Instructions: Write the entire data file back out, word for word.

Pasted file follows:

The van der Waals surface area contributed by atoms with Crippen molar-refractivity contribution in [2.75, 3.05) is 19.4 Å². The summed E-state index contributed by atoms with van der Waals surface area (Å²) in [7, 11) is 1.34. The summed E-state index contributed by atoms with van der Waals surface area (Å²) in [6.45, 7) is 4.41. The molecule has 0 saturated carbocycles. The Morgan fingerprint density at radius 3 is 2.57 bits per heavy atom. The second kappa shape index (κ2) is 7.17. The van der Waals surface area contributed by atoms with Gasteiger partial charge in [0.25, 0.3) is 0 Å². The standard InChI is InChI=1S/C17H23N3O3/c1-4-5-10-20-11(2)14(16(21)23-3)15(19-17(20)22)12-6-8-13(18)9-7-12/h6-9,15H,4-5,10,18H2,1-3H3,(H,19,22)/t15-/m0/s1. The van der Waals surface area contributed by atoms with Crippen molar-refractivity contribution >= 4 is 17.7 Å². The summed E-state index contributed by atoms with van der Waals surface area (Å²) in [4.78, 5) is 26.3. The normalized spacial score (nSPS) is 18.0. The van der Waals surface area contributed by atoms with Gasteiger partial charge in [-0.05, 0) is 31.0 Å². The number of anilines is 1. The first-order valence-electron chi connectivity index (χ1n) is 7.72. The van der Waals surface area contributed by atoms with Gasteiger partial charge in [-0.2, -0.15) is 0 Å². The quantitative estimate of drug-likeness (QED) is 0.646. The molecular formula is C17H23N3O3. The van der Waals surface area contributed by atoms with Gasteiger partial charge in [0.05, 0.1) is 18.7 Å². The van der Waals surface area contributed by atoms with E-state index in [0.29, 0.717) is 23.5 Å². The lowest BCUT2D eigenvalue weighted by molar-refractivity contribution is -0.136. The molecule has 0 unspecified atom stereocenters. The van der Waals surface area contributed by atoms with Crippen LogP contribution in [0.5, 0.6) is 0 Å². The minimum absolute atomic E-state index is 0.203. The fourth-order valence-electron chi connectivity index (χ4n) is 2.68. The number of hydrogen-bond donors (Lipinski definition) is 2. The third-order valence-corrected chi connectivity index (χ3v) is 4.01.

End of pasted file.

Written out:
The van der Waals surface area contributed by atoms with Crippen molar-refractivity contribution in [2.75, 3.05) is 19.4 Å². The summed E-state index contributed by atoms with van der Waals surface area (Å²) in [7, 11) is 1.34. The summed E-state index contributed by atoms with van der Waals surface area (Å²) in [6.45, 7) is 4.41. The molecule has 0 saturated carbocycles. The Morgan fingerprint density at radius 3 is 2.57 bits per heavy atom. The second kappa shape index (κ2) is 7.17. The van der Waals surface area contributed by atoms with Gasteiger partial charge in [0.25, 0.3) is 0 Å². The standard InChI is InChI=1S/C17H23N3O3/c1-4-5-10-20-11(2)14(16(21)23-3)15(19-17(20)22)12-6-8-13(18)9-7-12/h6-9,15H,4-5,10,18H2,1-3H3,(H,19,22)/t15-/m0/s1. The van der Waals surface area contributed by atoms with Crippen molar-refractivity contribution >= 4 is 17.7 Å². The summed E-state index contributed by atoms with van der Waals surface area (Å²) in [4.78, 5) is 26.3. The normalized spacial score (nSPS) is 18.0. The van der Waals surface area contributed by atoms with Gasteiger partial charge in [-0.05, 0) is 31.0 Å². The number of anilines is 1. The first-order valence-electron chi connectivity index (χ1n) is 7.72. The van der Waals surface area contributed by atoms with Gasteiger partial charge in [-0.2, -0.15) is 0 Å². The quantitative estimate of drug-likeness (QED) is 0.646. The molecular formula is C17H23N3O3. The van der Waals surface area contributed by atoms with Gasteiger partial charge in [0.05, 0.1) is 18.7 Å². The van der Waals surface area contributed by atoms with E-state index in [0.29, 0.717) is 23.5 Å². The lowest BCUT2D eigenvalue weighted by molar-refractivity contribution is -0.136. The molecule has 0 unspecified atom stereocenters. The van der Waals surface area contributed by atoms with Crippen LogP contribution in [0.5, 0.6) is 0 Å². The minimum absolute atomic E-state index is 0.203. The fourth-order valence-electron chi connectivity index (χ4n) is 2.68. The number of hydrogen-bond donors (Lipinski definition) is 2. The third-order valence-corrected chi connectivity index (χ3v) is 4.01.